Companies caught using unlicensed software are usually trapped as a result of tip-offs from disgruntled former IT staff.
The Business Software Alliance (BSA) said today that the majority of its reports of illegal software use come from ex-employees. It receives between two and three reports a day and has doubled the maximum reward for informants to £10,000.
More than a quarter of computer software packages in the UK are used illegally, according to the BSA. Last year, the illegal copying and distribution of software programs generated losses of £457m, it said.
The reward has been upped from £5000 to £10,000 after research commissioned by the BSA revealed that people would be more likely to report a company for using unlicensed software if the stakes were higher.
Mike Newton, campaign manager at BSA UK, said: "People do think twice about dobbing on people, so we need to educate them that it is not just companies that are losing out through piracy but the country as a whole. The increased reward will be an incentive for people to provide information."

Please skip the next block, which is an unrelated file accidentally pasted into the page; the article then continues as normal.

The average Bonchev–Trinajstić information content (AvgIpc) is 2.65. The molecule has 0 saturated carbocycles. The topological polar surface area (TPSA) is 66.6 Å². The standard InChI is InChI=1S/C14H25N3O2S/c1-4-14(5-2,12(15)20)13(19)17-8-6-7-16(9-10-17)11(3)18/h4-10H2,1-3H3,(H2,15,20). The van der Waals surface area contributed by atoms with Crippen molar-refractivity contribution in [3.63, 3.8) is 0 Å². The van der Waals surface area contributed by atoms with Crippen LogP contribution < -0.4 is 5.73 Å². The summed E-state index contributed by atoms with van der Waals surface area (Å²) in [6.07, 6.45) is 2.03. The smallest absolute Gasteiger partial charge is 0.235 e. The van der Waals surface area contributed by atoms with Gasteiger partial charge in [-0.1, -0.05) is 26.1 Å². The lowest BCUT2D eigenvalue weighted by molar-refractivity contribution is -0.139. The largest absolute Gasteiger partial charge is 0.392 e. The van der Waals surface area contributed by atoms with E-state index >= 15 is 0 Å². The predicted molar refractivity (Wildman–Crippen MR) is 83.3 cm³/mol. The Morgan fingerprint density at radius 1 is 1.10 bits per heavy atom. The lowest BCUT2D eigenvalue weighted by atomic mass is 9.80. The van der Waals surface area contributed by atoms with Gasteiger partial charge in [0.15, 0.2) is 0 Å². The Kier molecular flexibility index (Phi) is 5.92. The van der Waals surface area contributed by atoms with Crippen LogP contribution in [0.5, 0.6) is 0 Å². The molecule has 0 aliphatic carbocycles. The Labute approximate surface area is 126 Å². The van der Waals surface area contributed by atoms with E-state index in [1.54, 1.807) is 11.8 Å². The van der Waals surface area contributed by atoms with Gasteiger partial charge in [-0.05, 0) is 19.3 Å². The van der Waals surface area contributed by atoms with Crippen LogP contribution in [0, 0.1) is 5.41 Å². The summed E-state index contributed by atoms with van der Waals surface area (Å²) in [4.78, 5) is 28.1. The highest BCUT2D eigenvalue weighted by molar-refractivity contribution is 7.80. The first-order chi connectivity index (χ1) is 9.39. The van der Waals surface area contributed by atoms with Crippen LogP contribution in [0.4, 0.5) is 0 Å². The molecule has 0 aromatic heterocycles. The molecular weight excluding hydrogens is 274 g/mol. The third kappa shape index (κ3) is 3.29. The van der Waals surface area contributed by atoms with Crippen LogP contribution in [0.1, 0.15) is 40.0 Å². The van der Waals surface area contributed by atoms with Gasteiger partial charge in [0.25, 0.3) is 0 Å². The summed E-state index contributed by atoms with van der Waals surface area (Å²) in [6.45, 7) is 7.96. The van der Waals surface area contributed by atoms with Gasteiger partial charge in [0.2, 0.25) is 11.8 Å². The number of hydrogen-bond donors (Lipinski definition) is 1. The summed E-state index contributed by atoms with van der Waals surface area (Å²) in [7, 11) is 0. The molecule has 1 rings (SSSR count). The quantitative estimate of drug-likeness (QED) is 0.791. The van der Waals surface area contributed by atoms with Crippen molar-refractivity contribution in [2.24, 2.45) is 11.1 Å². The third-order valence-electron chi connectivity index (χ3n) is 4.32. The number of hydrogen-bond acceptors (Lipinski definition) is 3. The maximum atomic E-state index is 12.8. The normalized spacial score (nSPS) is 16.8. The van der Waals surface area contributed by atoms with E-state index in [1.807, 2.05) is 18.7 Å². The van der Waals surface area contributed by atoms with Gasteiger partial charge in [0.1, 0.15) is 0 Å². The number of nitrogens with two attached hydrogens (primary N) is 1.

Earlier this year WHSmith Online, the internet arm of the high street retailer, was fined an undisclosed amount for illegally using software on its computer network. The BSA said it had acted on a tip-off from an informant, who subsequently received a proportion of the fine paid by the retailer.
The anonymous informant told the BSA: "Before I contacted the BSA, I alerted my employers to their illegal use of unlicensed software. I was told that it didn't matter and that nobody would find out."
People can call the BSA on a confidential hotline (0800 510 510) or via the website at www.bsa.org/uk.
Earlier this month, the BSA warned that it may take seven European web auction sites to court because they are being used by pirates to sell illegal software.
However, Newton said today that the organisation will try to avoid such action with the publishing of a voluntary code of practice for internet service providers and websites. This is expected within the next two to three weeks.
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